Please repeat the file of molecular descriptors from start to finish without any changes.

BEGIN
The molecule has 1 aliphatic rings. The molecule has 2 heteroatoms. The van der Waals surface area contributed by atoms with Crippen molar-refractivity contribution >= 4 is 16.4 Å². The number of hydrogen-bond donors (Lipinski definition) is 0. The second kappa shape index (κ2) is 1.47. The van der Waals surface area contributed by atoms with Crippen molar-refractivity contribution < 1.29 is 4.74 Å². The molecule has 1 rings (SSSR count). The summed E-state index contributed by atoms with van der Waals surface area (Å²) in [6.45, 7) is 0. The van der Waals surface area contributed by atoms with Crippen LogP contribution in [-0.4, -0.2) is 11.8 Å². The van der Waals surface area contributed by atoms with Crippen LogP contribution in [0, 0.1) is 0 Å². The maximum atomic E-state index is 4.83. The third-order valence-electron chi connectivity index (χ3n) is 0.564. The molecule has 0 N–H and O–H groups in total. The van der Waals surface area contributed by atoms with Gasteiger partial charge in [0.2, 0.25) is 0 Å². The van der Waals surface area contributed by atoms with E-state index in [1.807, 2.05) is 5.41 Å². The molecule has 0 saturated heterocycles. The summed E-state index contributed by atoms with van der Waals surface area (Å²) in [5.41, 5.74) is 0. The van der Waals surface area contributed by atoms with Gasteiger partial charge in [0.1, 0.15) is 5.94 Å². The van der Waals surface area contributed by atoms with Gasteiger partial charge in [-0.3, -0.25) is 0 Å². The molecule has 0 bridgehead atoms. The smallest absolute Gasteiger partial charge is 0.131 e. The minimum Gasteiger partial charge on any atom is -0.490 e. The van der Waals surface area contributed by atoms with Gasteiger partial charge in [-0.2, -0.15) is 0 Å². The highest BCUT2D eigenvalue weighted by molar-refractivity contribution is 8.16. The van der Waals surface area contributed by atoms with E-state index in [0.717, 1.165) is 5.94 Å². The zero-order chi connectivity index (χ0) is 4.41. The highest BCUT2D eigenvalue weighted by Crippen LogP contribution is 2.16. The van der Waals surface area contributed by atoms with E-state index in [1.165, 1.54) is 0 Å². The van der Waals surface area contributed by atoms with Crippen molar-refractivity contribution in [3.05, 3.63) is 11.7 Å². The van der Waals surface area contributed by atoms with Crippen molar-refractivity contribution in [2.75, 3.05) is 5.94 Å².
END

The molecule has 1 aliphatic rings. The molecule has 2 heteroatoms. The van der Waals surface area contributed by atoms with Crippen molar-refractivity contribution >= 4 is 16.4 Å². The number of hydrogen-bond donors (Lipinski definition) is 0. The second kappa shape index (κ2) is 1.47. The van der Waals surface area contributed by atoms with Crippen molar-refractivity contribution < 1.29 is 4.74 Å². The molecule has 1 rings (SSSR count). The summed E-state index contributed by atoms with van der Waals surface area (Å²) in [6.45, 7) is 0. The van der Waals surface area contributed by atoms with Crippen LogP contribution in [-0.4, -0.2) is 11.8 Å². The van der Waals surface area contributed by atoms with Crippen LogP contribution in [0, 0.1) is 0 Å². The maximum atomic E-state index is 4.83. The third-order valence-electron chi connectivity index (χ3n) is 0.564. The molecule has 0 N–H and O–H groups in total. The van der Waals surface area contributed by atoms with Gasteiger partial charge in [0.2, 0.25) is 0 Å². The van der Waals surface area contributed by atoms with E-state index in [1.807, 2.05) is 5.41 Å². The molecule has 0 saturated heterocycles. The summed E-state index contributed by atoms with van der Waals surface area (Å²) in [5.41, 5.74) is 0. The van der Waals surface area contributed by atoms with Gasteiger partial charge in [0.1, 0.15) is 5.94 Å². The van der Waals surface area contributed by atoms with Gasteiger partial charge in [-0.3, -0.25) is 0 Å². The molecule has 0 bridgehead atoms. The smallest absolute Gasteiger partial charge is 0.131 e. The minimum Gasteiger partial charge on any atom is -0.490 e. The van der Waals surface area contributed by atoms with Gasteiger partial charge in [-0.2, -0.15) is 0 Å². The highest BCUT2D eigenvalue weighted by molar-refractivity contribution is 8.16. The van der Waals surface area contributed by atoms with E-state index in [0.717, 1.165) is 5.94 Å². The zero-order chi connectivity index (χ0) is 4.41. The highest BCUT2D eigenvalue weighted by Crippen LogP contribution is 2.16. The van der Waals surface area contributed by atoms with E-state index in [1.165, 1.54) is 0 Å². The van der Waals surface area contributed by atoms with Crippen molar-refractivity contribution in [3.05, 3.63) is 11.7 Å². The van der Waals surface area contributed by atoms with Crippen molar-refractivity contribution in [2.75, 3.05) is 5.94 Å².